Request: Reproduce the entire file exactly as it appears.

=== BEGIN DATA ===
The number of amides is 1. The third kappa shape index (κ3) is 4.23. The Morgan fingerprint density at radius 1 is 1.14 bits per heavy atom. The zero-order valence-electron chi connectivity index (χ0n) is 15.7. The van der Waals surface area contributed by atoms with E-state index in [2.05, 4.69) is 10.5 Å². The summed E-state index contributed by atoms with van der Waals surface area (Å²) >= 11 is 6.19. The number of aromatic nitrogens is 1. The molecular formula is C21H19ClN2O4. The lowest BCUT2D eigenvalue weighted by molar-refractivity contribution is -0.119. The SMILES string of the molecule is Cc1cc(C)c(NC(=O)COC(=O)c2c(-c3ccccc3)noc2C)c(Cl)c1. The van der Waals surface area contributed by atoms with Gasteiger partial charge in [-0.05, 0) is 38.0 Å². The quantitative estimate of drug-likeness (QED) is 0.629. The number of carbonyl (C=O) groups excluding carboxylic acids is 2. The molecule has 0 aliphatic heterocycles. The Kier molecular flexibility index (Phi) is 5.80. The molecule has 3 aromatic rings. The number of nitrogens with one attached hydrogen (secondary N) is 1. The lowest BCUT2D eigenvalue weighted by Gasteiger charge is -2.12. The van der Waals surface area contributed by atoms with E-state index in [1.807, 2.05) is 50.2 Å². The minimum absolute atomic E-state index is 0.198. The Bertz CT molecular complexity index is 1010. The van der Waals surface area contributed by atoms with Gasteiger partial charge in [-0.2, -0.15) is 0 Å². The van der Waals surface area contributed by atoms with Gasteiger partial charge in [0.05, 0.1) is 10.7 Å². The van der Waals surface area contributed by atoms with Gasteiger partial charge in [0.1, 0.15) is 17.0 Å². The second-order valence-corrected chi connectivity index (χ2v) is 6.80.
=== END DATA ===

The number of amides is 1. The third kappa shape index (κ3) is 4.23. The Morgan fingerprint density at radius 1 is 1.14 bits per heavy atom. The zero-order valence-electron chi connectivity index (χ0n) is 15.7. The van der Waals surface area contributed by atoms with E-state index in [2.05, 4.69) is 10.5 Å². The summed E-state index contributed by atoms with van der Waals surface area (Å²) >= 11 is 6.19. The number of aromatic nitrogens is 1. The molecular formula is C21H19ClN2O4. The lowest BCUT2D eigenvalue weighted by molar-refractivity contribution is -0.119. The SMILES string of the molecule is Cc1cc(C)c(NC(=O)COC(=O)c2c(-c3ccccc3)noc2C)c(Cl)c1. The van der Waals surface area contributed by atoms with Gasteiger partial charge in [-0.05, 0) is 38.0 Å². The quantitative estimate of drug-likeness (QED) is 0.629. The number of carbonyl (C=O) groups excluding carboxylic acids is 2. The molecule has 0 aliphatic heterocycles. The Kier molecular flexibility index (Phi) is 5.80. The molecule has 3 aromatic rings. The number of nitrogens with one attached hydrogen (secondary N) is 1. The lowest BCUT2D eigenvalue weighted by Gasteiger charge is -2.12. The van der Waals surface area contributed by atoms with E-state index in [1.807, 2.05) is 50.2 Å². The minimum absolute atomic E-state index is 0.198. The Bertz CT molecular complexity index is 1010. The van der Waals surface area contributed by atoms with Gasteiger partial charge in [-0.2, -0.15) is 0 Å². The van der Waals surface area contributed by atoms with Gasteiger partial charge in [0.05, 0.1) is 10.7 Å². The van der Waals surface area contributed by atoms with Gasteiger partial charge in [0.1, 0.15) is 17.0 Å². The second-order valence-corrected chi connectivity index (χ2v) is 6.80.